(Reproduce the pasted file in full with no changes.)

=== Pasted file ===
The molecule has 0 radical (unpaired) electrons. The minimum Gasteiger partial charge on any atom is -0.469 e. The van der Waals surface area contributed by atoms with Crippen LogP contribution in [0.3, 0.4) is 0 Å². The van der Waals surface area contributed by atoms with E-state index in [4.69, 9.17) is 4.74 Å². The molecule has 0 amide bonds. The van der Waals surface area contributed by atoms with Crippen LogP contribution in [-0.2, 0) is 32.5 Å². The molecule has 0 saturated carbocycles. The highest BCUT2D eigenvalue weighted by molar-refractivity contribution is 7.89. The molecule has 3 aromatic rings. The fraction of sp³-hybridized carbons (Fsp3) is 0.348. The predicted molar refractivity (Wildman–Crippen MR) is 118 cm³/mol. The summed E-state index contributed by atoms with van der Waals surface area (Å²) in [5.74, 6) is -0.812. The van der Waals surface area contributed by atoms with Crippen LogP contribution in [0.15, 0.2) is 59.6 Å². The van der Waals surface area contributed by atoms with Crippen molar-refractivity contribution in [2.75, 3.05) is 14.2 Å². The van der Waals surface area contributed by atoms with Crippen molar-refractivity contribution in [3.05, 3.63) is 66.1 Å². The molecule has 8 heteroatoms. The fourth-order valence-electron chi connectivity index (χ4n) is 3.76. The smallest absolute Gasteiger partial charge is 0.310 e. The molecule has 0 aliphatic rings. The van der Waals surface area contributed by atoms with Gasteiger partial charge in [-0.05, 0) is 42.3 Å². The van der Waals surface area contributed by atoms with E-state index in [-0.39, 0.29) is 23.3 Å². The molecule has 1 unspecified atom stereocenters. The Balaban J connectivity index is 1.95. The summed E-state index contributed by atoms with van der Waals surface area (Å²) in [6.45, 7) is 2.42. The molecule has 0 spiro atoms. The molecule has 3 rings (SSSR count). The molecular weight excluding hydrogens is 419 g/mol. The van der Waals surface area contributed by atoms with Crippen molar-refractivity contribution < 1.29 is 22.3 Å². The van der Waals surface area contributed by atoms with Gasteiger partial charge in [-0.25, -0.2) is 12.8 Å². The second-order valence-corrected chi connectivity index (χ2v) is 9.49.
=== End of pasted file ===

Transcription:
The molecule has 0 radical (unpaired) electrons. The minimum Gasteiger partial charge on any atom is -0.469 e. The van der Waals surface area contributed by atoms with Crippen LogP contribution in [0.3, 0.4) is 0 Å². The van der Waals surface area contributed by atoms with E-state index in [4.69, 9.17) is 4.74 Å². The molecule has 0 amide bonds. The van der Waals surface area contributed by atoms with Crippen LogP contribution in [-0.2, 0) is 32.5 Å². The molecule has 0 saturated carbocycles. The highest BCUT2D eigenvalue weighted by molar-refractivity contribution is 7.89. The molecule has 3 aromatic rings. The fraction of sp³-hybridized carbons (Fsp3) is 0.348. The predicted molar refractivity (Wildman–Crippen MR) is 118 cm³/mol. The summed E-state index contributed by atoms with van der Waals surface area (Å²) in [5.74, 6) is -0.812. The van der Waals surface area contributed by atoms with Crippen LogP contribution in [0.15, 0.2) is 59.6 Å². The van der Waals surface area contributed by atoms with Crippen molar-refractivity contribution in [2.75, 3.05) is 14.2 Å². The van der Waals surface area contributed by atoms with Crippen molar-refractivity contribution in [3.05, 3.63) is 66.1 Å². The molecule has 8 heteroatoms. The fourth-order valence-electron chi connectivity index (χ4n) is 3.76. The smallest absolute Gasteiger partial charge is 0.310 e. The molecule has 0 aliphatic rings. The van der Waals surface area contributed by atoms with Gasteiger partial charge in [-0.05, 0) is 42.3 Å². The van der Waals surface area contributed by atoms with E-state index in [-0.39, 0.29) is 23.3 Å². The molecule has 1 unspecified atom stereocenters. The Balaban J connectivity index is 1.95. The summed E-state index contributed by atoms with van der Waals surface area (Å²) in [6.45, 7) is 2.42. The molecule has 0 spiro atoms. The molecule has 3 rings (SSSR count). The molecular weight excluding hydrogens is 419 g/mol. The van der Waals surface area contributed by atoms with Crippen molar-refractivity contribution < 1.29 is 22.3 Å². The van der Waals surface area contributed by atoms with Gasteiger partial charge in [-0.25, -0.2) is 12.8 Å². The second-order valence-corrected chi connectivity index (χ2v) is 9.49.